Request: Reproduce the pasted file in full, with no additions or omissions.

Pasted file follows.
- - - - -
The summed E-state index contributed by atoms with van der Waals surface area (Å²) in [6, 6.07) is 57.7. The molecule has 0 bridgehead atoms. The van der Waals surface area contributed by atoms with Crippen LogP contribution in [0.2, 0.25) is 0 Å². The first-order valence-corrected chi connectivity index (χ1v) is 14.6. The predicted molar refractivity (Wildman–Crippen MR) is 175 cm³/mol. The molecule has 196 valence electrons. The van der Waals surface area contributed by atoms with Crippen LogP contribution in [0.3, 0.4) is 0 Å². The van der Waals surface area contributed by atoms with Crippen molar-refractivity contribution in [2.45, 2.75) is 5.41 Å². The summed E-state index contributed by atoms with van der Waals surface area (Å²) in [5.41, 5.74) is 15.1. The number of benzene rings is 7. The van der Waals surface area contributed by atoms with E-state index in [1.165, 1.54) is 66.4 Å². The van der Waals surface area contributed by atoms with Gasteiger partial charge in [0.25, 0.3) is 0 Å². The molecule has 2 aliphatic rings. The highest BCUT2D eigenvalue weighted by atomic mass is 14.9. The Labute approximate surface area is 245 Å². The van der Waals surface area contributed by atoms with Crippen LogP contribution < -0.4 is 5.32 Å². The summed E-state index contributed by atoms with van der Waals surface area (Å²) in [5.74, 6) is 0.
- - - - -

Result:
The summed E-state index contributed by atoms with van der Waals surface area (Å²) in [6, 6.07) is 57.7. The molecule has 0 bridgehead atoms. The van der Waals surface area contributed by atoms with Crippen LogP contribution in [0.2, 0.25) is 0 Å². The first-order valence-corrected chi connectivity index (χ1v) is 14.6. The predicted molar refractivity (Wildman–Crippen MR) is 175 cm³/mol. The molecule has 196 valence electrons. The van der Waals surface area contributed by atoms with Crippen LogP contribution in [0.3, 0.4) is 0 Å². The van der Waals surface area contributed by atoms with Crippen molar-refractivity contribution in [2.45, 2.75) is 5.41 Å². The summed E-state index contributed by atoms with van der Waals surface area (Å²) in [5.41, 5.74) is 15.1. The number of benzene rings is 7. The van der Waals surface area contributed by atoms with E-state index in [1.165, 1.54) is 66.4 Å². The van der Waals surface area contributed by atoms with Gasteiger partial charge in [0.25, 0.3) is 0 Å². The molecule has 2 aliphatic rings. The highest BCUT2D eigenvalue weighted by atomic mass is 14.9. The Labute approximate surface area is 245 Å². The van der Waals surface area contributed by atoms with Crippen LogP contribution < -0.4 is 5.32 Å². The summed E-state index contributed by atoms with van der Waals surface area (Å²) in [5.74, 6) is 0.